In the next three Security Levity posts, I want to talk about 'sender reputation' and how it's used to filter spam and other undesirable email. What is reputation, what's a reputation service, and how is it different from good old-fashioned blocklists? These three posts should tide us over the holiday period. This week, we'll cover a little history and background. That will ease us into a description of reputation services, which I'll talk more about next week. Later, in the third post, I'll look ahead to the future of sender reputation.
The old guard: IP blocklists
From the early days of spam filtering, email administrators have maintained lists of email senders that were known to send spam. Specifically, these lists contain known spammers' IP addresses and IP address ranges. When a spammer attempts to make a connection, the receiving mail server simply looks up the source IP address in the list and drops the connection if it matches. Pretty soon, these same administrators hit false positive problems, so they also built lists of exceptions to their blocklists, or allowlists. (Note that these lists were often known as blacklists and whitelists, but many people are uncomfortable with the racial implications of these words. These days, they're usually referred to as blocklists and allowlists.)
DNS Blocklists (and allowlists)
These administrators would even trade their discoveries with other, like-minded email admins. Blocklists became community spam-fighting resources.
Pretty soon, someone had the bright idea to set up a database that people could query in real time. After a false start trying to replicate the list to all its users, Paul Vixie was arguably the first to use the DNS protocol to access a blocklist. In its simplest form, the receiving mail server does a DNS lookup of the sending IP address and is informed whether that IP address is known to have sent spam recently.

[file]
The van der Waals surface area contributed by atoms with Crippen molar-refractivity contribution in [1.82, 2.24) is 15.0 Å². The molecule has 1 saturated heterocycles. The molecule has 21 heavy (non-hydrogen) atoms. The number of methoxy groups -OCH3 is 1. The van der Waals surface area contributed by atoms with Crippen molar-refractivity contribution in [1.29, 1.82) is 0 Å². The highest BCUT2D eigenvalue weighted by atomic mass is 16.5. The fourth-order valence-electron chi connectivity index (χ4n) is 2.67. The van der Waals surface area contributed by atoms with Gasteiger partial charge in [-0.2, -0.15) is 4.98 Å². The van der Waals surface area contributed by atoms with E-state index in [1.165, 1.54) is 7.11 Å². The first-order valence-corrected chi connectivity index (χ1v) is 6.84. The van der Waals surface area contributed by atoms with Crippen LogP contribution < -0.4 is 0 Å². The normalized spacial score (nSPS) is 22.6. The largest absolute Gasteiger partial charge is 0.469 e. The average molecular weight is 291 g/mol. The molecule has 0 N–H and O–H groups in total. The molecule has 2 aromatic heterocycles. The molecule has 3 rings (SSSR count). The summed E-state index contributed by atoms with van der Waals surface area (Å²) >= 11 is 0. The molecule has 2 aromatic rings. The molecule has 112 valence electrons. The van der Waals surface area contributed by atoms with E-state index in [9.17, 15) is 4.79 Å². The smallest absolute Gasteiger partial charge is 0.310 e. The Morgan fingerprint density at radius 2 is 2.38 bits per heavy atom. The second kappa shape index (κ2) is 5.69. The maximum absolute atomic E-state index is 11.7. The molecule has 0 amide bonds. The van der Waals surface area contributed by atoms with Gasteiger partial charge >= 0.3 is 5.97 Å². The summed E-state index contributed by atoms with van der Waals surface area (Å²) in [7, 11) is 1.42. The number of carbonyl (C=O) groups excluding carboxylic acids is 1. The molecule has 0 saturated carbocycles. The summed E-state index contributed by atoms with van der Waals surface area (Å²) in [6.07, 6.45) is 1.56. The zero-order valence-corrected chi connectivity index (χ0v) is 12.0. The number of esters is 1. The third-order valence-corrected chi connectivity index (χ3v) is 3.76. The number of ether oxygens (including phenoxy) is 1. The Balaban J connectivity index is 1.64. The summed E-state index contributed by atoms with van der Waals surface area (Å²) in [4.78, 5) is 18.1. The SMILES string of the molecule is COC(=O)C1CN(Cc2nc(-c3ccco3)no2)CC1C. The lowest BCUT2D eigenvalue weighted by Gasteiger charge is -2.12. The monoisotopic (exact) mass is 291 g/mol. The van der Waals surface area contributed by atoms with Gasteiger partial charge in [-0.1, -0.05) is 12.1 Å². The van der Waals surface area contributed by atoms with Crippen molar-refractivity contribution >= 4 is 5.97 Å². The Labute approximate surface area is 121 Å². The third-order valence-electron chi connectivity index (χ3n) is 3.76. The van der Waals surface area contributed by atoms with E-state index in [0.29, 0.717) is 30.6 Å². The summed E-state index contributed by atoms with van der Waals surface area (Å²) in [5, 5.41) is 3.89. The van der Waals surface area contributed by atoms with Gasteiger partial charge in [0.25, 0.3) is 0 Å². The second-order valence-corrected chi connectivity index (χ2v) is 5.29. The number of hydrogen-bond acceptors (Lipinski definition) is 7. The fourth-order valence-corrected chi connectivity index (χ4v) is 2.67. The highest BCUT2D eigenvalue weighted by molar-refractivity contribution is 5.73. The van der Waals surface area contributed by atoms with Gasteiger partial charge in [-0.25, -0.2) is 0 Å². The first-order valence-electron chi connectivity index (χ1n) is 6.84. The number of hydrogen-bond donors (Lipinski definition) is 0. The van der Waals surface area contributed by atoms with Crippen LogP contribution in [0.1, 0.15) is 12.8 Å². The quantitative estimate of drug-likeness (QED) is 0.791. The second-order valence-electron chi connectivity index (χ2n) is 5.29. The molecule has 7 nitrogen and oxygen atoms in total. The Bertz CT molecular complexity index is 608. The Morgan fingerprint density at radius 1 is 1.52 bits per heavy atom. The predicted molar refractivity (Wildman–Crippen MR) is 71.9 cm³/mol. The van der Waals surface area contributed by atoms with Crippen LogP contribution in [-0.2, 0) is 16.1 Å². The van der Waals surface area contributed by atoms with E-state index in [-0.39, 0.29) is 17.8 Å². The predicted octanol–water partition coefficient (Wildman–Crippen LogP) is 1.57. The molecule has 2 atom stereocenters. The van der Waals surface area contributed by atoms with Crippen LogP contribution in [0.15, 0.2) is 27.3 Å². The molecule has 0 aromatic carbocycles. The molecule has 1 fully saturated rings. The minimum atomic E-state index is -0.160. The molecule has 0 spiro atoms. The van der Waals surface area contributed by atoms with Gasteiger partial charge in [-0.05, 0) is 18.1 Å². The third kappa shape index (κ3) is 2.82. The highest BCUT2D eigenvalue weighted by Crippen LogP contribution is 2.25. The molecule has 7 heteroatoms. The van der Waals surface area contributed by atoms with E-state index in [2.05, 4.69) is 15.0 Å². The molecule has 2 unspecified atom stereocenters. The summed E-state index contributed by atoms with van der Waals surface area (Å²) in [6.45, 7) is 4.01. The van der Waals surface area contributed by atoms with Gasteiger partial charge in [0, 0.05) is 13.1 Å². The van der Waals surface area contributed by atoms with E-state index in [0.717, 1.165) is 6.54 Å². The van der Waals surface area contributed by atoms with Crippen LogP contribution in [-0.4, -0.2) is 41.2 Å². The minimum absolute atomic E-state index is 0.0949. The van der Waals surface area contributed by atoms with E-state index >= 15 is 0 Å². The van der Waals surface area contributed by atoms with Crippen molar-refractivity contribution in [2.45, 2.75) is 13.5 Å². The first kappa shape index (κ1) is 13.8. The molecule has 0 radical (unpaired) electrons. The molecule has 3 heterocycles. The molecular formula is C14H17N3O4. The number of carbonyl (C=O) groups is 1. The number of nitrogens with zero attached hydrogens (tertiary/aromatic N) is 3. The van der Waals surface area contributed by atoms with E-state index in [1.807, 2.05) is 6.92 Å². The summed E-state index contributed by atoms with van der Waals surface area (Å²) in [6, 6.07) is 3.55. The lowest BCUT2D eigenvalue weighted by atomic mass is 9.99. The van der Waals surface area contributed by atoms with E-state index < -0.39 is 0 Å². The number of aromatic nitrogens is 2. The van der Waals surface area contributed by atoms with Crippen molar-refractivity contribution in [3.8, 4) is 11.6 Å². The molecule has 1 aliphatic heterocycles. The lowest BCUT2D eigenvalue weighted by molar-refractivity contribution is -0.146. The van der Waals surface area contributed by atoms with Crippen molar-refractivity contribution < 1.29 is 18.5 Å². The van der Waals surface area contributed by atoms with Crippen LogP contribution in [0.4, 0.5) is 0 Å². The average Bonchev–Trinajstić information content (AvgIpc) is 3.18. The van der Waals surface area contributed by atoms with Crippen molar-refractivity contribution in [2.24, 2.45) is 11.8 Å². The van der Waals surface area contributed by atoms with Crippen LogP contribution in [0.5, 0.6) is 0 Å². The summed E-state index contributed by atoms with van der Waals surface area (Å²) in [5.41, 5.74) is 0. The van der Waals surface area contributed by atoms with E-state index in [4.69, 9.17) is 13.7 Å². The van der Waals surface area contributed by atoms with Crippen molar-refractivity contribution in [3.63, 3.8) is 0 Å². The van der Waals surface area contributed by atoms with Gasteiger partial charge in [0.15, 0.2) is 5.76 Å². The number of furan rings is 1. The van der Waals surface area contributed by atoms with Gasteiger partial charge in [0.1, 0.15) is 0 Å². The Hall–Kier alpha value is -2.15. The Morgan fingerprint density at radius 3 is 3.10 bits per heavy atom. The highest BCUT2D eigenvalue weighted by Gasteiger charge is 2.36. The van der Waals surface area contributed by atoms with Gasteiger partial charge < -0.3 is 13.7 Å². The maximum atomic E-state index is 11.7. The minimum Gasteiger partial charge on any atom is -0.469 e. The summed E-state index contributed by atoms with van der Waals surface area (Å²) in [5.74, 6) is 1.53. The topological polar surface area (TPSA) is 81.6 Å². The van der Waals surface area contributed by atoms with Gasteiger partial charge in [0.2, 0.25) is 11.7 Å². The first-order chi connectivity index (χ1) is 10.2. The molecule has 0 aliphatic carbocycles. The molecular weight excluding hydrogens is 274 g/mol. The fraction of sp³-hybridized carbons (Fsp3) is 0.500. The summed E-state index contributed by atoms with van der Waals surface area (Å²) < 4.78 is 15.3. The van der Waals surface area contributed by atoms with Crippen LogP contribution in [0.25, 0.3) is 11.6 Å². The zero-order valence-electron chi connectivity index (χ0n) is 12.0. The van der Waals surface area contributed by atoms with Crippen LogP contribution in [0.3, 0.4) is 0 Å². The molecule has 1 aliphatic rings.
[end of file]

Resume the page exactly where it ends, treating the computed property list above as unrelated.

Vixie started this work way-way back in the dark days of 1997, initially for AboveNet, and later for the now-defunct MAPS non-profit, spam fighting organization. He called the blocklist RBL, short for Real-time Blackhole List. (People often casually use the term RBL to refer to any DNS blocklist, but it's actually a registered trademark. The 'correct' terminology is DNSBL.)
After AboveNet, other ISPs quickly followed suit. Other than filtering spam, an emerging objective was to 'shame' other ISPs into cleaning up their acts. An ISP that was seen to harbor spammers could find that its legitimate customers' email was being filtered along with the spam.
In the same way as was done with the original, local lists, some blocklist operators also ran DNS allowlists. A DNS query for an IP address could return a code that indicated the address was trusted not to send spam.
The next logical step was to segment the lists, to reflect the type of email sender the IP address belongs to. This was either done by creating several new lists, or by making a master list return a range of response codes.
Instead of simply replying whether or not the IP address was known to send spam, these master list DNSBLs started to offer more nuanced responses. Examples of responses that such a list might return include:
- Alleged 'mainsleaze': a well-known, respected organization, but which receives more than the usual 'background radiation' of spam complaints
- Reformed spammer: on probation, was known to be sending spam, but complaints have fallen to an acceptable level
- Consumer IP: not known to be sending spam, but IP address is in a consumer ISP's space, so has no business sending email
- Legit: known good email sender, from whom the vast majority of recipients will want email
- Legit (bank): this sender is a bank, so beware of mis-classifying its email as a phishing attack
- Legit (unconfirmed opt-in): this is a legitimate sender, but does not practice confirmed opt-in
This idea allowed recipients to implement more finely-grained policies about what types of senders they wish to receive email from.
Next week, I'll cover common criticisms of DNSBLs, and how the industry morphed DNSBLs into reputation services. I'll talk about how reputation services differ from traditional DNSBLs, in terms of professionalism, philosophy, and technology. Read part 2 here.
I want to make this an interactive place: where I can answer questions and cover topics that you suggest. Feel free to add comments and ask Amir!